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‘It’s time to shed our cyber complacency, enact stricter laws!’

Written by The Optimist

 

Dr Karnika Seth is a Cyberlaw Expert & Founding Partner of Seth Associates. She is also Expert Faculty of the CBI, National Investigation Authority, National Police Academy and National Judicial Academy.

The Optimist: India’s fast-changing digital climate is a major challenge for law and order agencies across the country. How do you think men and women in khaki can fight this emerging problem?

Dr Seth: Technology has changed our world in an unprecedented way and our laws have been evolving to catch up with the dynamism of cyber space and rising threats of online crime. For law-enforcement agencies to combat cyber crime, it’s essential to train our law-enforcement officers and set up training labs with cyber forensic facilities. Our judicial officers, too, require frequent rounds of training in cyber laws to deal with the electronic evidence filed in cyber crime cases. I’ve been an official trainer of the CBI, National Police Academy, NIA, BPR&D, and judicial academies in various states where such training workshops have been conducted by experts to spread cyber awareness. This is imperative and needs more frequent interactions with the law-enforcers.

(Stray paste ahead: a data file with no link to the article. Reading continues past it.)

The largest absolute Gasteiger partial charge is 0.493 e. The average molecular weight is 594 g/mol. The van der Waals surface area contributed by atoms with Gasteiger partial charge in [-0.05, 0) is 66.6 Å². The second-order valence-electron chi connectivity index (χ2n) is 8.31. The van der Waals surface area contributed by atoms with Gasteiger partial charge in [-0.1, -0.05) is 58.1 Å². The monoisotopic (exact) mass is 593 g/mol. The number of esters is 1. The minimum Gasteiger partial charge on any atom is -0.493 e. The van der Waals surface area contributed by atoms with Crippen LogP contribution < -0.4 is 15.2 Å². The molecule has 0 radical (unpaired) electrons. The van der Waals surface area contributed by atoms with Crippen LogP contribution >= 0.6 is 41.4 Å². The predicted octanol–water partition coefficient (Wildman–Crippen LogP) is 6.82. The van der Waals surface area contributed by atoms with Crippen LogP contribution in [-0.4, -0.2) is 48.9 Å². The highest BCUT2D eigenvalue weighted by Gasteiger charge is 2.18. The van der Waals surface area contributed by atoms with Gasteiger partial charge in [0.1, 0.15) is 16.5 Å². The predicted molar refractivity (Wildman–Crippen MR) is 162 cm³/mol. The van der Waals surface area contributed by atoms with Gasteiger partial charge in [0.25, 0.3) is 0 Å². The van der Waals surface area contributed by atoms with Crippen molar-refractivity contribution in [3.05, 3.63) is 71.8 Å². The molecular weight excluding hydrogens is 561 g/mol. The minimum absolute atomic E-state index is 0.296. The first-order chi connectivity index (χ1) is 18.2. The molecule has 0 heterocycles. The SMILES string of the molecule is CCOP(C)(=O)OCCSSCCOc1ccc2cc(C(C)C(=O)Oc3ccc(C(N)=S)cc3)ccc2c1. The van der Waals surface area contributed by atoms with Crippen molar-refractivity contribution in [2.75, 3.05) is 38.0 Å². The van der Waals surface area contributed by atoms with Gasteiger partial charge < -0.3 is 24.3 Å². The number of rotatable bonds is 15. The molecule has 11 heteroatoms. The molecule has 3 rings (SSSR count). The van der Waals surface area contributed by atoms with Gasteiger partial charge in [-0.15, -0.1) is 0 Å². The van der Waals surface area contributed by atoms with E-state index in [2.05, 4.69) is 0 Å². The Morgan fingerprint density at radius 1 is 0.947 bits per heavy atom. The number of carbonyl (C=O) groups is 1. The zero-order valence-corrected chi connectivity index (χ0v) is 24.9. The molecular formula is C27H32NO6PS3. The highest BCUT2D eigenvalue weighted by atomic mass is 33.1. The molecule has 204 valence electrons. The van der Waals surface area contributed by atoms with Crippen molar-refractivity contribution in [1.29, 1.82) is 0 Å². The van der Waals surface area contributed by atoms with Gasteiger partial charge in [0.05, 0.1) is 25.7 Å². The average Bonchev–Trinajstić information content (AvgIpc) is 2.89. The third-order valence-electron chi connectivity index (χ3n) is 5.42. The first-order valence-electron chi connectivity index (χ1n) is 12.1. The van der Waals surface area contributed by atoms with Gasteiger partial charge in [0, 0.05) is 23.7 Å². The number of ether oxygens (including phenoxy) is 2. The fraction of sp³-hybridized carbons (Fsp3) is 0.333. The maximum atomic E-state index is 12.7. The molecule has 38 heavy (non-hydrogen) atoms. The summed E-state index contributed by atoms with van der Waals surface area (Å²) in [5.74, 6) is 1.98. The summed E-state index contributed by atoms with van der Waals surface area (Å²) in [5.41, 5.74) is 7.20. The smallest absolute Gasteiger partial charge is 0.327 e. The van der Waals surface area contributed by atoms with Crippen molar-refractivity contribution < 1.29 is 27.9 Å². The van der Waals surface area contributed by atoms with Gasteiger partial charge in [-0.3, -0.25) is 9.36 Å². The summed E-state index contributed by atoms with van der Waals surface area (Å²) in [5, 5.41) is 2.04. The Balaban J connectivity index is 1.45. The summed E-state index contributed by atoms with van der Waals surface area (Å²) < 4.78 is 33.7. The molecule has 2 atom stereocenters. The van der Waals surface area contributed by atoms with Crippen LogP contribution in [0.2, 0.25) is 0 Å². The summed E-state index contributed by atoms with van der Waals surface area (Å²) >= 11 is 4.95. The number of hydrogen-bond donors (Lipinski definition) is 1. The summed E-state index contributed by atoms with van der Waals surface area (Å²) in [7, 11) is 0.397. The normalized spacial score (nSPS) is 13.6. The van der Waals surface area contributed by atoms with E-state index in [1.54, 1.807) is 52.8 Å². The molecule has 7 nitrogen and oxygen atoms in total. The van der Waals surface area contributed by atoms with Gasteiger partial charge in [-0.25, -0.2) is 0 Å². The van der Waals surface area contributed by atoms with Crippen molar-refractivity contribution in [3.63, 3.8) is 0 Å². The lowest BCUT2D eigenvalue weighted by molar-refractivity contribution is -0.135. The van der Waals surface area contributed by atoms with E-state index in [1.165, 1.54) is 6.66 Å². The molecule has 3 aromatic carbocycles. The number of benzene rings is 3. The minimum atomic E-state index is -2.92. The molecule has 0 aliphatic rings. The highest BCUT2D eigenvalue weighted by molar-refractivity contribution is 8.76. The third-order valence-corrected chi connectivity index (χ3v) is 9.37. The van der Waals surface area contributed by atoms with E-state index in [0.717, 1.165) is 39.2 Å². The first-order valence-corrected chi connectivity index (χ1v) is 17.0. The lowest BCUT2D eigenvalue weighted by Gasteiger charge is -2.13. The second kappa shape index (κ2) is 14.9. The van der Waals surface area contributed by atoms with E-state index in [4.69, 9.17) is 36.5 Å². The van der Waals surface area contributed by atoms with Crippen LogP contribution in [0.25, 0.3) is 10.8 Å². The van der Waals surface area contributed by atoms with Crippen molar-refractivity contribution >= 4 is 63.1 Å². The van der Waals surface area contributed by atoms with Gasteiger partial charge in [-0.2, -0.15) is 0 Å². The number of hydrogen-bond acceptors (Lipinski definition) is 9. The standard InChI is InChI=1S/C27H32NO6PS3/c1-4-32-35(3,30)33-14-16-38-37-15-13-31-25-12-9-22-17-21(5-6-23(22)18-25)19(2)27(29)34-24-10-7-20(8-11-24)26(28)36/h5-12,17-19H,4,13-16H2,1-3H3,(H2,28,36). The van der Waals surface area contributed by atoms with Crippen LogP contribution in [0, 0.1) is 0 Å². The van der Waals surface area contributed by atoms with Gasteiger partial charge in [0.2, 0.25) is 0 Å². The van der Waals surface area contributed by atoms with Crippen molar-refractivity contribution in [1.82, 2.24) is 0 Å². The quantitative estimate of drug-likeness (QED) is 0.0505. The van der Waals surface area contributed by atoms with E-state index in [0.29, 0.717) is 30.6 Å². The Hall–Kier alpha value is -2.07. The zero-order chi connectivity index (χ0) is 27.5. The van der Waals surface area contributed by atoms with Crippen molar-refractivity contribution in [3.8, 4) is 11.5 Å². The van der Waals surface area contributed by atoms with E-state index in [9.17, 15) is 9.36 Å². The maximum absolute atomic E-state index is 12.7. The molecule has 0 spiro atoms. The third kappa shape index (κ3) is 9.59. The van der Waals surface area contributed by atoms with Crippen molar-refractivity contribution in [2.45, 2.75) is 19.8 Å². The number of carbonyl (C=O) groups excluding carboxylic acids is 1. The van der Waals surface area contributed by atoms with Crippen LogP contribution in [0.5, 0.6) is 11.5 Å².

Dr Karnika Seth is a Cyberlaw Expert & Founding Partner of Seth Associates

 

The Optimist: Robust cyber policing needs a strong legal skeleton as back-up. Do you think the nation’s legal system is adequate for dealing with cyber threats that the country faces?

Dr Seth: At present, no. But our laws have been changing with the demands of the times. We require a better privacy law framework which will be brought in by the Personal Data Protection Act recommended by the Justice Srikrishna Committee once the law is enacted. Newer policies are needed to combat the menace of fake news and other emerging issues, such as net neutrality. Cyber security standards need to be revisited and the liabilities of social media companies need to be re-examined, particularly with regard to misuse of platforms during elections or to combat the menace of fake news!

 

The Optimist: Lack of cyber literacy among lawyers and the police force has always been a stumbling block in the war against cyber criminals. How do you think we can upgrade the system?

Dr Seth: We need to conduct more structured and frequent interactions with the police, as well as judicial officers, and provide the latest equipment, labs and software for better cyber forensic analyses. Many cases don’t end in conviction because of a lack of electronic evidence. Proper collection, preservation and production of e-evidence in a court of law are essential for speedy deliverance of justice.

The Optimist: Multiple legal forums across India have stressed the increasing need for stricter cyber laws in view of the growing importance of social media. But these stricter laws may also encroach upon individuals’ privacy. How can a proper balance be maintained between privacy and the law?